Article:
I was paying special attention to the part of Norm's show on the bowfront
chest where he laminated the curved fronts of the drawers in the chest
having not done to well in a similar lamination project myself this winter.
Norm said he used a glue which set up more slowly and didn't bleed through
the 1/8" thick pieces of wood that he laminated. Did anyone catch the type
of glue that he used?
The glue he used he called a cold press glue. The advantages he quoted were
its longer open time and that it wouldn't bleed through the top veneer. I
found it odd that he never made mention of the tendency of different glues
to 'creep' after cured in bent laminations. I'd always read to use plastic
resin glue becuase it didn't creep at all after curing. Who knows, maybe
the cold press glue he referred to is actually plastic resin????
Dick Snyder wrote:
> I was paying special attention to the part of Norm's show on the
> chest where he laminated the curved fronts of the drawers in the chest
> having not done to well in a similar lamination project myself this
> Norm said he used a glue which set up more slowly and didn't bleed
> the 1/8" thick pieces of wood that he laminated. Did anyone catch
> of glue that he used?
They ran a different program here but to comment on your question.
When you find something better than epoxy with a slow hardener for
laminating, let me know.
It doesn't creep, is waterproof and has at least 30 minute open time,
unless you are working in direct sun light like I do most of the time.
The down side is that you wear protective gloves.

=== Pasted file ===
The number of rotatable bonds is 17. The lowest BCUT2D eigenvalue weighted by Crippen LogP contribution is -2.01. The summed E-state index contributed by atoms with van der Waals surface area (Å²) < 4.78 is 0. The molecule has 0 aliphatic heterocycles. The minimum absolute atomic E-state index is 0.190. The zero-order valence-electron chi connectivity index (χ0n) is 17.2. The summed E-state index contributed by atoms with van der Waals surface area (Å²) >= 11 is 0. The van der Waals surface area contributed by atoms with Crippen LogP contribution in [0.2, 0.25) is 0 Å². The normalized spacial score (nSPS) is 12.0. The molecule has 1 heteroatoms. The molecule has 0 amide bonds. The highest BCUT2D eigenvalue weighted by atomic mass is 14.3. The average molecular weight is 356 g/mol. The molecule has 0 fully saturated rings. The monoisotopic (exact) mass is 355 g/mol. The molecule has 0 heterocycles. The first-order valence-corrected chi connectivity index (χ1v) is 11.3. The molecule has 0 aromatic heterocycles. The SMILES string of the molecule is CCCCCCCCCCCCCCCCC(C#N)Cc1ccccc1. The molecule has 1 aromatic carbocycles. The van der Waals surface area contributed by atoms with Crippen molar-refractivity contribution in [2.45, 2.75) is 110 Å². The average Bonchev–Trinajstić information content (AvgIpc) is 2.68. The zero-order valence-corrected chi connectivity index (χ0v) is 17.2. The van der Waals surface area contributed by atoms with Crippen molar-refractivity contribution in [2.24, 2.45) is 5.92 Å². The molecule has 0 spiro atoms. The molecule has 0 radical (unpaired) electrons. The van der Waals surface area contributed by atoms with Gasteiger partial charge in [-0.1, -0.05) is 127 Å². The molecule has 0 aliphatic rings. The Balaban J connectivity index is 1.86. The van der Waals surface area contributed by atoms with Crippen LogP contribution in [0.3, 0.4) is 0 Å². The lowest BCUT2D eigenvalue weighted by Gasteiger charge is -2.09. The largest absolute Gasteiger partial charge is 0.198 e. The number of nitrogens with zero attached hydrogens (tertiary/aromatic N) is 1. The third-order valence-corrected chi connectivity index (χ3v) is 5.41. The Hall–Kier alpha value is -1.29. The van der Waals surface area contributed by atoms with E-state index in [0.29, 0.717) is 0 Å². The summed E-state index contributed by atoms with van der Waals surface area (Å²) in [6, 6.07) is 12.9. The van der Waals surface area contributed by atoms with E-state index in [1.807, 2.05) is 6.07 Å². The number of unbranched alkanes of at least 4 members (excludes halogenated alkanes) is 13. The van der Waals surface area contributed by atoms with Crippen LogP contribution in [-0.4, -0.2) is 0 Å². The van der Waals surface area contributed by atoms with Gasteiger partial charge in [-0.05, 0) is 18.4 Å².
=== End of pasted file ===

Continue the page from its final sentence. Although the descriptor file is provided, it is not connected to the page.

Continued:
> How rough is the cured epoxy on blades? I know that plastic resin
> rough on them.
I don't have a clue; however; a laminate of knitted glass and epoxy
will destroy a 9", 16 grit, abrasive disk in a hurry.
Just curious, what makes you ask?
I always need to clean up the edges of bent laminations, usually by running
them over the jointer first, and then the opposite edge either through the
planer or the table saw and was wondering if epoxy would be easier on the
blades than plastic resin.
> I always need to clean up the edges of bent laminations, usually by
> them over the jointer first, and then the opposite edge either
> planer or the table saw and was wondering if epoxy would be easier
> blades than plastic resin.
Sounds like it might be a candidate for a 12" disk sander.
I've never had a significant problem w/ carbide blades w/ epoxies nor
resin glues w/ such a technique -- there simply isn't enough of it in
the glue joint to be significant to a carbide blade. HSS is another
question, of course. This also assumes the squeeze out is minimal or
taken care of prior to running over the jointer -- I would run the
side through the saw and cut it down first if that were the case
rather than start w/ the jointer or, as someone else mentioned, I
sanding disc would be an alternative.
The problem w/ epoxy/glass is more the glass fibers than the epoxy
itself, and the glue line in commercial plywood is thicker and harder
than what would get in the suggested application here...
Well, Franklin (Titebond) seems to be a sponsor of his show. And Franklin
sells a Cold Press Veneering glue. At least they did a couple of years
That turned out to be a good looking project, didn't it? Maybe just a bit
beyond what could be easily shown in a 22 minute show, but nice. And the
finishing stage on the mahogany didn't screw it up too badly, even with the
filler stuff spooned on...
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